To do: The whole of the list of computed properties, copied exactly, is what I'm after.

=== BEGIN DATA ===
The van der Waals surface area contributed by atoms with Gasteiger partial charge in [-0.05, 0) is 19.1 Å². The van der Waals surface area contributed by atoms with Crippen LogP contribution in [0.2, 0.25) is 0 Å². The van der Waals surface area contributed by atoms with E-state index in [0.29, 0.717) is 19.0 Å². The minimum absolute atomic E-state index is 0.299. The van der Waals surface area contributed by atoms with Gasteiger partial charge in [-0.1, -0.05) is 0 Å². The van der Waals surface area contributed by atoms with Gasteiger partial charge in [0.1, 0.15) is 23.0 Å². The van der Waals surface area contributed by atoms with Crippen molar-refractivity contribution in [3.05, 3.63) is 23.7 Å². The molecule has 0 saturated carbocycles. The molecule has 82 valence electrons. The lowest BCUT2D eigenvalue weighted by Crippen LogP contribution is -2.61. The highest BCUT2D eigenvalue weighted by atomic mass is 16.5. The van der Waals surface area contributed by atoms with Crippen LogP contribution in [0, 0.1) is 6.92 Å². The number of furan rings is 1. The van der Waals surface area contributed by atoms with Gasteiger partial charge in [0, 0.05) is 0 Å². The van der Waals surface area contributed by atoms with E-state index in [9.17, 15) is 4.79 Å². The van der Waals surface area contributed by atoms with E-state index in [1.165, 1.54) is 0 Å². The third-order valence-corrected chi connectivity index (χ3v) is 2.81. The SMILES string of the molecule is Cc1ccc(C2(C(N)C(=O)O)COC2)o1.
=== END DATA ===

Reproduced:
The van der Waals surface area contributed by atoms with Gasteiger partial charge in [-0.05, 0) is 19.1 Å². The van der Waals surface area contributed by atoms with Crippen LogP contribution in [0.2, 0.25) is 0 Å². The van der Waals surface area contributed by atoms with E-state index in [0.29, 0.717) is 19.0 Å². The minimum absolute atomic E-state index is 0.299. The van der Waals surface area contributed by atoms with Gasteiger partial charge in [-0.1, -0.05) is 0 Å². The van der Waals surface area contributed by atoms with Gasteiger partial charge in [0.1, 0.15) is 23.0 Å². The van der Waals surface area contributed by atoms with Crippen molar-refractivity contribution in [3.05, 3.63) is 23.7 Å². The molecule has 0 saturated carbocycles. The molecule has 82 valence electrons. The lowest BCUT2D eigenvalue weighted by Crippen LogP contribution is -2.61. The highest BCUT2D eigenvalue weighted by atomic mass is 16.5. The van der Waals surface area contributed by atoms with Crippen LogP contribution in [0, 0.1) is 6.92 Å². The number of furan rings is 1. The van der Waals surface area contributed by atoms with Gasteiger partial charge in [0, 0.05) is 0 Å². The van der Waals surface area contributed by atoms with E-state index in [9.17, 15) is 4.79 Å². The van der Waals surface area contributed by atoms with E-state index in [1.165, 1.54) is 0 Å². The third-order valence-corrected chi connectivity index (χ3v) is 2.81. The SMILES string of the molecule is Cc1ccc(C2(C(N)C(=O)O)COC2)o1.